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Politics & Government

A new Idaho law could affect who is on your November ballot

A sign for a polling place in Boise says "vote here."
Frankie Barnhill
/
Boise State Public Radio

A law passed by the Idaho Legislature last year may affect who you see listed on your ballot this November.

The law, which took effect in July of 2020, adds cities to the list of entities that don’t have to hold elections if all seats are uncontested. The bill said this already applies to all other local taxing districts in Idaho.

“If there's only one candidate filed, then they simply cancel the election and they issue an election certificate,” said Jason Hancock, the deputy secretary of state.

If there's at least one race in the city, there will still be an election.

“But you're not going to have the races that are uncontested appear on the ballot,” he said.

Cities could choose to still put uncontested races on the ballot, though. In Jerome, for example, there’s a contested city council race, but the mayor, David Davis, is seeking reelection, and is unopposed. To avoid voter confusion, Cy Lootens, the election supervisor, decided to list Davis on the ballot.

The idea behind this legislation is that it could save cities money in the long run.

The city of Hazelton in Jerome County is not holding elections this November because there are only uncontested races. Lootens said it’s not clear how much money will be saved because the county doesn’t have to print ballots and fire up the machines for the city of fewer than 800 people.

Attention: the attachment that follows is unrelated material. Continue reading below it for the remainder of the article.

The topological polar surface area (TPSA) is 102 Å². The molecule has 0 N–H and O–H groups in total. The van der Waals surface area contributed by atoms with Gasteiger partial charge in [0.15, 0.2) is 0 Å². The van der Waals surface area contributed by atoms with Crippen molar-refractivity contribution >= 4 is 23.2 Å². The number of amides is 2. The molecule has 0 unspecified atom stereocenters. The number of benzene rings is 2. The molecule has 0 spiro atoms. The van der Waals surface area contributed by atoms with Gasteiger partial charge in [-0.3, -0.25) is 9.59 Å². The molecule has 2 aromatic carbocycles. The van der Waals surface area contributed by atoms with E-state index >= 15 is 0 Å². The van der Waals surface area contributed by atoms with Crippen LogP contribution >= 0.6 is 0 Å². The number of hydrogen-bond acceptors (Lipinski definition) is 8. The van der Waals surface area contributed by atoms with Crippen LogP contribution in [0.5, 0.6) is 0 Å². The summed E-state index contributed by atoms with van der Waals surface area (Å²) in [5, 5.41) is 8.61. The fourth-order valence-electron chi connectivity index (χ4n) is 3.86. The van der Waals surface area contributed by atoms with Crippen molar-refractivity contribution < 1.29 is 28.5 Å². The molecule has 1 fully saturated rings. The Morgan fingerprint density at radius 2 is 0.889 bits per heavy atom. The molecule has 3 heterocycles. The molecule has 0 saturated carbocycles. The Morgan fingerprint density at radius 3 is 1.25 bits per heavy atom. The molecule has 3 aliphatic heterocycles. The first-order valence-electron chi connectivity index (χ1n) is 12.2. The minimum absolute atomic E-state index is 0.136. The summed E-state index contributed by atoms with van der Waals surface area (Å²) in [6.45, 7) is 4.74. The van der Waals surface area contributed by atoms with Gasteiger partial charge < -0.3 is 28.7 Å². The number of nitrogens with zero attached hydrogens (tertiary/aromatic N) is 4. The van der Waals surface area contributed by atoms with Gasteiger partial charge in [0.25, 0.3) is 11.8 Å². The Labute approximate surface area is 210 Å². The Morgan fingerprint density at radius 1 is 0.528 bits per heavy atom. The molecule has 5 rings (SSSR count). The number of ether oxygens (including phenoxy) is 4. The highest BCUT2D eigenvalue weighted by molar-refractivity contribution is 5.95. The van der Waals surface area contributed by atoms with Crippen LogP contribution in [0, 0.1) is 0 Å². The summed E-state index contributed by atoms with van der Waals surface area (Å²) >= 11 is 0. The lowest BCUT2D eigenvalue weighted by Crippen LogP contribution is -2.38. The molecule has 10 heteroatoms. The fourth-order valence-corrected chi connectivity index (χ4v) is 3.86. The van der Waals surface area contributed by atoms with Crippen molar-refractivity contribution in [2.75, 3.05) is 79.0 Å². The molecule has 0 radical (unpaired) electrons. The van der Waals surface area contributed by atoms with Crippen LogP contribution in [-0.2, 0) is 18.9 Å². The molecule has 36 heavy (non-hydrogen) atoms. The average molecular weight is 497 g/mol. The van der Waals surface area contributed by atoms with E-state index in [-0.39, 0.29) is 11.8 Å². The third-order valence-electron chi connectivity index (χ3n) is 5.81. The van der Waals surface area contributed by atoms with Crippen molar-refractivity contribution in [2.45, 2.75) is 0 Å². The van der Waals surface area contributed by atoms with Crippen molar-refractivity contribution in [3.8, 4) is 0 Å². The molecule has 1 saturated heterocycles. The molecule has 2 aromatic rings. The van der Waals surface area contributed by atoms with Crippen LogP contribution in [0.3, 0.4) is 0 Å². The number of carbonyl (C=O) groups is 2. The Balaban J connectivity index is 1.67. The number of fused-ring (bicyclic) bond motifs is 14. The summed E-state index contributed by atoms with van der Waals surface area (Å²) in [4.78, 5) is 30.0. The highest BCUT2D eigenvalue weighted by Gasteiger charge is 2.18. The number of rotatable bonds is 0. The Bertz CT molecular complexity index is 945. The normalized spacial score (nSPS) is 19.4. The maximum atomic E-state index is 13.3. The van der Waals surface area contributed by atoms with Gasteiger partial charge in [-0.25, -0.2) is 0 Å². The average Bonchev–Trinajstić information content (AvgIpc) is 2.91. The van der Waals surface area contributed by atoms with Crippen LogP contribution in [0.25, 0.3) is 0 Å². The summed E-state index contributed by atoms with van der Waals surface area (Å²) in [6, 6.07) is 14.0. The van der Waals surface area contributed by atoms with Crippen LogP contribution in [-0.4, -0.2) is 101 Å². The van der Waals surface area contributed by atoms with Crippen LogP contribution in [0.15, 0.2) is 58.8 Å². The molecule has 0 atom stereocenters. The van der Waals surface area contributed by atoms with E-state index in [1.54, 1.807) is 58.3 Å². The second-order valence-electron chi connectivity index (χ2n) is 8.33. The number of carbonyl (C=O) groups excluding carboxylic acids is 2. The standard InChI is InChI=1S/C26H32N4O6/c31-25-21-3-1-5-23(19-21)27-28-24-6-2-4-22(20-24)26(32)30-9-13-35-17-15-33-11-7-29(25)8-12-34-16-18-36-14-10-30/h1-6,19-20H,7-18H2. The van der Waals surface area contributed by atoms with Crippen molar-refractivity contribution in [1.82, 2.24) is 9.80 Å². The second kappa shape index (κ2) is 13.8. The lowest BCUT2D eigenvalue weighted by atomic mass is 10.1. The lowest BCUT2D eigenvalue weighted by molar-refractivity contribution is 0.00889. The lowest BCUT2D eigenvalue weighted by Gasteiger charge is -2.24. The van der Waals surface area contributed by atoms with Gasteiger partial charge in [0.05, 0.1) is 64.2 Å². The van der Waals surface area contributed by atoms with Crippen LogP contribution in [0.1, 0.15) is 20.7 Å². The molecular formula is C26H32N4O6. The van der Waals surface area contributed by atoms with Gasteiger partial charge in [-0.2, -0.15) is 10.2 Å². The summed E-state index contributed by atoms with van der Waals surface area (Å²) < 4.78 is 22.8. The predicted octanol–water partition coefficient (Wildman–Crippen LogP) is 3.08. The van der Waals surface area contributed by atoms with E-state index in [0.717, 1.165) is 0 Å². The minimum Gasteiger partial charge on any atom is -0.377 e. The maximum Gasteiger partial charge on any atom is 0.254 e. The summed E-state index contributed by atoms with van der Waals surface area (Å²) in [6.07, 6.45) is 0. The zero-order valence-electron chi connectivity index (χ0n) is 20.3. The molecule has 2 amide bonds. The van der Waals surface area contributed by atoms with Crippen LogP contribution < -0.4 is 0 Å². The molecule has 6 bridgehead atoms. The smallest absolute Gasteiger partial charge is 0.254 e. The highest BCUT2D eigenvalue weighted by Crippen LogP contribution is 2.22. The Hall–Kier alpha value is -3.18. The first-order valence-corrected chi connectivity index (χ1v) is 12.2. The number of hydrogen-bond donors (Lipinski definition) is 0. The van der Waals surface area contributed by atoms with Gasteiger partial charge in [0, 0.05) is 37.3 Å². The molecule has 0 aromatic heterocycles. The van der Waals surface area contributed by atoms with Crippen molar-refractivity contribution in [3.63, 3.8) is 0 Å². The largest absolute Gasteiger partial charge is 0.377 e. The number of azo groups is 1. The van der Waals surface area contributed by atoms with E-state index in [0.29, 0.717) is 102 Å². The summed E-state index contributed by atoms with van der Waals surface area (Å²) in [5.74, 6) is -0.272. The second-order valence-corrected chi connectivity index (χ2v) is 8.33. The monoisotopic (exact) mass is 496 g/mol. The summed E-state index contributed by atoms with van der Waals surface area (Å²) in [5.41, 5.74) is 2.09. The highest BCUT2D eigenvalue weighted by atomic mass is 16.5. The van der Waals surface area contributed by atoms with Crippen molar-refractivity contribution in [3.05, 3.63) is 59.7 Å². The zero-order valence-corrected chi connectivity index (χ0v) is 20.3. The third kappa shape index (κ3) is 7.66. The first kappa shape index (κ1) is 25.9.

More than 70% of the November races in Bonneville County have already been called, according to the Post-Register, because of a lack of challengers. But election clerk Brenda Prudent said there are still county-wide school and fire district elections.

“We don't notice a lot of monetary gain because we have to have our polling places open for the other ones that do have the contested races,” she said.

All regular polling places in the county will be open, but that could be different in future elections, Prudent said.

Hancock said the cancelling of city elections could become fairly common because the vast majority of incorporated cities in Idaho are small, and they’re more likely to have uncontested races.

Find reporter Rachel Cohen on Twitter @racheld_cohen

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